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There are several alternative ways to measure cholesterol (“lipids”). We studied which cholesterol measures are most strongly associated with future heart disease, and the appropriate length of time to leave between one cholesterol test and the next.

Why is this important?

There is a clear relationship between cholesterol levels and the risk of heart disease (including heart attack and stroke). It is common that, together with other factors such as blood pressure, cholesterol levels are measured at regular intervals to determine a person’s risk of heart disease and hence decide whether cholesterol-lowering drugs (statins) should be prescribed. However, over short time periods, cholesterol measures may vary more by chance than by any real change in health status, so testing too frequently may be counter-productive.

Methods and findings

Firstly, we compiled information from previous studies and found that, in general, combinations of cholesterol measures (e.g. the ratio of two types of cholesterol) show stronger associations with heart disease than single measures.

The study findings will help doctors target cholesterol-lowering drugs, such as statins, to the patients who most need them.

We used similar methods to study the effects of statins on cholesterol. This confirmed that effects are greater at higher doses. Finally we used computer models based on routine general practice data to estimate the levels of treatment, financial costs, and rates of outcomes such as heart disease, if cholesterol is measured every one, two, three or five years. Based on our models, the shorter the interval, the larger the number of people that will be eligible for treatment.

How this could benefit patients

Our research will help the NHS, and other bodies that publish clinical guidelines (such as the National Institute for Health and Care Excellence, NICE), to provide well-informed recommendations on cholesterol testing. The study findings will help doctors target cholesterol-lowering drugs, such as statins, to the patients who most need them.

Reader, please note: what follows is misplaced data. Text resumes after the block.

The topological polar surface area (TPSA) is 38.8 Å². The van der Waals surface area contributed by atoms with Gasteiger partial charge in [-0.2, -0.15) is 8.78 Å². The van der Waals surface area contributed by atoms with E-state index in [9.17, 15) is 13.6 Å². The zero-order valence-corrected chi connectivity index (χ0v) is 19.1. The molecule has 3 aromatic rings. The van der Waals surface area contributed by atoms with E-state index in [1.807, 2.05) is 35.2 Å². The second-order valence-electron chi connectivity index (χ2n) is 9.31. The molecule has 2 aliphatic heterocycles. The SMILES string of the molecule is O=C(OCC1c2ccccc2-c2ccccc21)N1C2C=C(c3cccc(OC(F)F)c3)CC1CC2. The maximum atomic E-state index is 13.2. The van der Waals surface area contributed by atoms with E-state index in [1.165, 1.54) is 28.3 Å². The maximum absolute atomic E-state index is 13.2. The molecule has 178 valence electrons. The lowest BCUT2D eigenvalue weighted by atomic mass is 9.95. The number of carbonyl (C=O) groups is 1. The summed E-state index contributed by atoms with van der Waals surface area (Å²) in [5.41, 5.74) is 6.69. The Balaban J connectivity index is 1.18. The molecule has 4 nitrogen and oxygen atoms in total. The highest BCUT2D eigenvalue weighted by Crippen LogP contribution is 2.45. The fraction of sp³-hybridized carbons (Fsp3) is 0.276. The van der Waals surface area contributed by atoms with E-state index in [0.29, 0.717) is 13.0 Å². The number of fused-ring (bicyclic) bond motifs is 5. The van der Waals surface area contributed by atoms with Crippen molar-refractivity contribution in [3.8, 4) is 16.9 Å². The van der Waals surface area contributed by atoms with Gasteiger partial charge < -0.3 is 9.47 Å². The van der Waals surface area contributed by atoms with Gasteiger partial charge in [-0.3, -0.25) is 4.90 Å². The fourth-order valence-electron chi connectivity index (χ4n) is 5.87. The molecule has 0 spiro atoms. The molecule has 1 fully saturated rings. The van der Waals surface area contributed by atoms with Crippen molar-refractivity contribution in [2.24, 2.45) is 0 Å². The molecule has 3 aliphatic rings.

Next steps

We are now using similar methods to study the monitoring of other conditions in primary care, such as chronic kidney disease and heart failure.

Further information:

Full project title:

Optimal strategies for monitoring lipid levels in patients at risk or with cardiovascular disease: systematic Review with statistical and cost-effectiveness modelling.

Length of project:

Jan 12 – Nov 15 



Health Technology Assessment (NIHR HTA) Programme (project number 10/97/01)

External Collaborators:

  • Melbourne School of Population and Global Health, The University of Melbourne, Australia: Tom Lung and Phillip Clarke
  • Bond University, Gold Coast, Queensland, Australia: Paul Glasziou
  • Sydney School of Public Health, University of Sydney, Australia: Les Irwig
  • St.Luke's Life Science Institute, St Luke’s International Hospital, Tokyo, Japan: Osamu Takahashi, Asuka Leslie, Sachiko Ohde, Gautham Deshpande and Kevin Urayama
  • Oxford University Hospitals Trust, Oxford, UK: Brian Shine.

Video from the Monitoring Dissemination Meeting
The role of early dissemination meetings in the research process